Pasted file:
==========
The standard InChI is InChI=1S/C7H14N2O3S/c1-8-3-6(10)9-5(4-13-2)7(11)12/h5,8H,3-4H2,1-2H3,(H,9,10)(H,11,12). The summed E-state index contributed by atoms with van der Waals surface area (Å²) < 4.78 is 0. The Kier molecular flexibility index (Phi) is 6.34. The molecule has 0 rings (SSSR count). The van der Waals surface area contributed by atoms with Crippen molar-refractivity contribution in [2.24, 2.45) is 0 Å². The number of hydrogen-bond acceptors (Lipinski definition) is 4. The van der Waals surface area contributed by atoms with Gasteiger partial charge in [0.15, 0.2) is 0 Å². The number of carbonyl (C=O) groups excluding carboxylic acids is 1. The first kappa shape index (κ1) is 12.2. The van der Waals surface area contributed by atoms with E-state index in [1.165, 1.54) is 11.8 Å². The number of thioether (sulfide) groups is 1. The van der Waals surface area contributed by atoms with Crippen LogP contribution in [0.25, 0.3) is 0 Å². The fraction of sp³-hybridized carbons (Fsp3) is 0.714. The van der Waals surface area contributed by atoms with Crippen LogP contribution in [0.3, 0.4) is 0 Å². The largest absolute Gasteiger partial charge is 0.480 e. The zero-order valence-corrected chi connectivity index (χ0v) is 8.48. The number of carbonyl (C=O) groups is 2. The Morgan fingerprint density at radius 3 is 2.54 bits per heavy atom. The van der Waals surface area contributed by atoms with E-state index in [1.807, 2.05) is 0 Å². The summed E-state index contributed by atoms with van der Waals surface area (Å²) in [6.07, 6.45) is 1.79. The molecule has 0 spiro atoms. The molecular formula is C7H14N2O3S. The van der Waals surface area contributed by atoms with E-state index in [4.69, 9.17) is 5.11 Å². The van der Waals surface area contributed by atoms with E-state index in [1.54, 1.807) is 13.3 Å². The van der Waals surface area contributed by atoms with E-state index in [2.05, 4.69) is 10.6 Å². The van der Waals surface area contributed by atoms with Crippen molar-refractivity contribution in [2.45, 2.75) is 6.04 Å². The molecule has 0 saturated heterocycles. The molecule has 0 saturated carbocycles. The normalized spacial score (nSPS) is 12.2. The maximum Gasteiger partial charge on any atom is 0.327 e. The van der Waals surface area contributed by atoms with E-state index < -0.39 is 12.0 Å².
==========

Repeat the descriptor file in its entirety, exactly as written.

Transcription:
The standard InChI is InChI=1S/C7H14N2O3S/c1-8-3-6(10)9-5(4-13-2)7(11)12/h5,8H,3-4H2,1-2H3,(H,9,10)(H,11,12). The summed E-state index contributed by atoms with van der Waals surface area (Å²) < 4.78 is 0. The Kier molecular flexibility index (Phi) is 6.34. The molecule has 0 rings (SSSR count). The van der Waals surface area contributed by atoms with Crippen molar-refractivity contribution in [2.24, 2.45) is 0 Å². The number of hydrogen-bond acceptors (Lipinski definition) is 4. The van der Waals surface area contributed by atoms with Gasteiger partial charge in [0.15, 0.2) is 0 Å². The number of carbonyl (C=O) groups excluding carboxylic acids is 1. The first kappa shape index (κ1) is 12.2. The van der Waals surface area contributed by atoms with E-state index in [1.165, 1.54) is 11.8 Å². The number of thioether (sulfide) groups is 1. The van der Waals surface area contributed by atoms with Crippen LogP contribution in [0.25, 0.3) is 0 Å². The fraction of sp³-hybridized carbons (Fsp3) is 0.714. The van der Waals surface area contributed by atoms with Crippen LogP contribution in [0.3, 0.4) is 0 Å². The largest absolute Gasteiger partial charge is 0.480 e. The zero-order valence-corrected chi connectivity index (χ0v) is 8.48. The number of carbonyl (C=O) groups is 2. The Morgan fingerprint density at radius 3 is 2.54 bits per heavy atom. The van der Waals surface area contributed by atoms with E-state index in [1.807, 2.05) is 0 Å². The summed E-state index contributed by atoms with van der Waals surface area (Å²) in [6.07, 6.45) is 1.79. The molecule has 0 spiro atoms. The molecular formula is C7H14N2O3S. The van der Waals surface area contributed by atoms with E-state index in [4.69, 9.17) is 5.11 Å². The van der Waals surface area contributed by atoms with E-state index in [1.54, 1.807) is 13.3 Å². The van der Waals surface area contributed by atoms with E-state index in [2.05, 4.69) is 10.6 Å². The van der Waals surface area contributed by atoms with Crippen molar-refractivity contribution in [2.45, 2.75) is 6.04 Å². The molecule has 0 saturated heterocycles. The molecule has 0 saturated carbocycles. The normalized spacial score (nSPS) is 12.2. The maximum Gasteiger partial charge on any atom is 0.327 e. The van der Waals surface area contributed by atoms with E-state index < -0.39 is 12.0 Å².